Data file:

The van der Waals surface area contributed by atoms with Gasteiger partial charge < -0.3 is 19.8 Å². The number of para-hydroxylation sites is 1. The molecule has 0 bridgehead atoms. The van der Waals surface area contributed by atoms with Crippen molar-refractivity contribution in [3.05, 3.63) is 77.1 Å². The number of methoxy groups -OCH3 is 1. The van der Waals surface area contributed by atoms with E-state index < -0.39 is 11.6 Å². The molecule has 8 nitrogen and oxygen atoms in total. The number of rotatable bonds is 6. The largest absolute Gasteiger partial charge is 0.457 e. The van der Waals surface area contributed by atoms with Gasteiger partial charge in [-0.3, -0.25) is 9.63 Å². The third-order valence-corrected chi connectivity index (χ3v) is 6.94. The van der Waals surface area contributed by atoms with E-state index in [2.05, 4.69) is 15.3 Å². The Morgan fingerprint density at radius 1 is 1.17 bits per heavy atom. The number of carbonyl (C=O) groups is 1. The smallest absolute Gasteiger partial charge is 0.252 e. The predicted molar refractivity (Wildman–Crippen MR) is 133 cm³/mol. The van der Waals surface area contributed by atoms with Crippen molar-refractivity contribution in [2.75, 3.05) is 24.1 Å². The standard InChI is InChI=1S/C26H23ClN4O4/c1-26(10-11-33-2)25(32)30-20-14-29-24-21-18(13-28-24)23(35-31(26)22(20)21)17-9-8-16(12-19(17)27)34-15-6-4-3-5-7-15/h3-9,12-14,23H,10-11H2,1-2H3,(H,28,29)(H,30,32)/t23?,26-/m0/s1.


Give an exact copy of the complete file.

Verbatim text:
The van der Waals surface area contributed by atoms with Gasteiger partial charge < -0.3 is 19.8 Å². The number of para-hydroxylation sites is 1. The molecule has 0 bridgehead atoms. The van der Waals surface area contributed by atoms with Crippen molar-refractivity contribution in [3.05, 3.63) is 77.1 Å². The number of methoxy groups -OCH3 is 1. The van der Waals surface area contributed by atoms with E-state index < -0.39 is 11.6 Å². The molecule has 8 nitrogen and oxygen atoms in total. The number of rotatable bonds is 6. The largest absolute Gasteiger partial charge is 0.457 e. The van der Waals surface area contributed by atoms with Gasteiger partial charge in [-0.3, -0.25) is 9.63 Å². The third-order valence-corrected chi connectivity index (χ3v) is 6.94. The van der Waals surface area contributed by atoms with E-state index in [2.05, 4.69) is 15.3 Å². The Morgan fingerprint density at radius 1 is 1.17 bits per heavy atom. The number of carbonyl (C=O) groups is 1. The smallest absolute Gasteiger partial charge is 0.252 e. The predicted molar refractivity (Wildman–Crippen MR) is 133 cm³/mol. The van der Waals surface area contributed by atoms with Crippen molar-refractivity contribution in [2.75, 3.05) is 24.1 Å². The standard InChI is InChI=1S/C26H23ClN4O4/c1-26(10-11-33-2)25(32)30-20-14-29-24-21-18(13-28-24)23(35-31(26)22(20)21)17-9-8-16(12-19(17)27)34-15-6-4-3-5-7-15/h3-9,12-14,23H,10-11H2,1-2H3,(H,28,29)(H,30,32)/t23?,26-/m0/s1.